CLEVELAND -- The same jury which convicted Anthony Sowell of 11 murders has begun to hear arguments about whether the serial killer should be sentenced to death or to life in prison with no possibility of parole.
"Only two potential sentences remain," Cuyahoga County Common Pleas Court Judge Dick Ambrose told the jury. "You will weigh the aggravating circumstances against the mitigating factors."
Sowell, 51, was convicted July 22 on more than 80 counts of aggravated murder, kidnapping, abuse of a corpse, and tampering with evidence. The remains of 11 women were found in and around his home on Imperial Avenue on Cleveland's east side in the fall of 2009.
"I'm confident that if you follow your votes as jurors in this case," Assistant Prosecutor Rick Bombik said in his opening statement to the jury, "you'll have no difficulty in arriving at the conclusion that the aggravating circumstances outweigh the sum total of all the mitigating factors."
Sowell's lead defense attorney John Parker said his client has many issues which mitigate against imposing the death penalty on him, including obsessive-compulsive disorder, post-traumatic stress disorder, and psychosis.
"This is a very tough decision," Parker said. "We believe at the end of the day you will find the appropriate sentence in this case."
Prosecutors called no witness to testify that Sowell should be sentenced to death. It rested its case by simply presenting to the jury all of the evidence they used to convict Sowell, including photos of the crime scene and autopsy photos.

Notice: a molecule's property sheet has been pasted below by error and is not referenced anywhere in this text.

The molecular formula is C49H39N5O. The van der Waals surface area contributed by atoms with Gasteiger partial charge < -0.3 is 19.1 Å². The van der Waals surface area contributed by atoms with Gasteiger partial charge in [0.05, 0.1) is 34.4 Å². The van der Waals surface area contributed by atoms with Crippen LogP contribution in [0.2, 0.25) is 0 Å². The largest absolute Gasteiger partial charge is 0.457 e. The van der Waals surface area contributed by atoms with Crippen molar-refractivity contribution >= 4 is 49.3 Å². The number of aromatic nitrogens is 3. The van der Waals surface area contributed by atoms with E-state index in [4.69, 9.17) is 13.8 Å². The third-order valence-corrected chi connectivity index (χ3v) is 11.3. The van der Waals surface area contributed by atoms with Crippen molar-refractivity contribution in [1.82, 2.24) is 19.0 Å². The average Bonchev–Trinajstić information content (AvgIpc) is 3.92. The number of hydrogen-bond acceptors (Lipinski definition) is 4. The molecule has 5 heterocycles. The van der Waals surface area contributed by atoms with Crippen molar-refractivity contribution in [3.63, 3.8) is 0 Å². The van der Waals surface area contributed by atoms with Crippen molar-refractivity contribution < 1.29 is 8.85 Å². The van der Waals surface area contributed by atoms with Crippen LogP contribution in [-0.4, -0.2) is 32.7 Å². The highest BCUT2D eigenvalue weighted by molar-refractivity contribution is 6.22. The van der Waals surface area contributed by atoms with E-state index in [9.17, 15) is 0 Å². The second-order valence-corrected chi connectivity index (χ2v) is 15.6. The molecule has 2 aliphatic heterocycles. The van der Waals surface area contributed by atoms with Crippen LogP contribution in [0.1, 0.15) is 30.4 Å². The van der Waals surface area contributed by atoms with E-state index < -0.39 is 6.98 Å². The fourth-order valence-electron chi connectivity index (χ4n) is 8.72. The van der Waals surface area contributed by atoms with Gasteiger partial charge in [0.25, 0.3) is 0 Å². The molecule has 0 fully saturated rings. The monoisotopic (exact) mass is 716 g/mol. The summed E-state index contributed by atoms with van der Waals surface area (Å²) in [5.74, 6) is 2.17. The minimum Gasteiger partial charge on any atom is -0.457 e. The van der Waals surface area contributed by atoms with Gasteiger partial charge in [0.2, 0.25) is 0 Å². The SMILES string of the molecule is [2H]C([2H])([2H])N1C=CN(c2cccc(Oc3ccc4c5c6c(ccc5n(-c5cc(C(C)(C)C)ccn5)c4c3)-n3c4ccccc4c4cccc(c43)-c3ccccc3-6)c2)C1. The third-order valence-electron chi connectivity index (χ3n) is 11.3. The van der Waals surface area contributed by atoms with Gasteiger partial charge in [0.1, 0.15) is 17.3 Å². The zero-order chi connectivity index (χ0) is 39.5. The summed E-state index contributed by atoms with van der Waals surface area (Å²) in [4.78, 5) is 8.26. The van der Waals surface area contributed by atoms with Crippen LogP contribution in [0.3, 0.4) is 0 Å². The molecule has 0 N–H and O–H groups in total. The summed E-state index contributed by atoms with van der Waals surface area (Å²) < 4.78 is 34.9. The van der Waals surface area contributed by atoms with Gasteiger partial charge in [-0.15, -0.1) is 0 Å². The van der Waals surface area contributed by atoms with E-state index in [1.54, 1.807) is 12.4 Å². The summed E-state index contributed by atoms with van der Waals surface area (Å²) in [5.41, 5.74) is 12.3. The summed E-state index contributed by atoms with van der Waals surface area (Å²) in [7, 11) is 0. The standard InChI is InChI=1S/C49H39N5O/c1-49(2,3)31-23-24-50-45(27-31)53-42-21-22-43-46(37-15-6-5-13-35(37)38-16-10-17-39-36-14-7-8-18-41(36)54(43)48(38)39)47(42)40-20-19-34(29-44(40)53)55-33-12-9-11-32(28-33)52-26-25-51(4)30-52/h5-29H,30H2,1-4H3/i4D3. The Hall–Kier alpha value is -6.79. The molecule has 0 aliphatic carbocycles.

Sowell's defense team began testimony by calling to the witness stand Dr. Dale G. Watson, a clinical and forensic neuro-psychologist from California. Watson, who refused to be photographed or videotaped during his testimony, said he spent 19 hours examining Sowell.
Sowell was also interviewed by Watson, who performed 45 to 50 tests while Sowell was locked up in the Cuyahoga County Jail awaiting trial. His work on behalf of Sowell's defense team cost taxpayers about $38,000.
Watson testified that Sowell has "indications of brain dysfunction," especially in the parietal area of the brain. He said when Sowell was tested in assembling a 10 piece puzzle blindfolded, he became slower, rather than faster when asked to do it with both hands, after first being tested with each hand separately.
The expert said the results were unusual, and an indication of brain dysfunction in Sowell.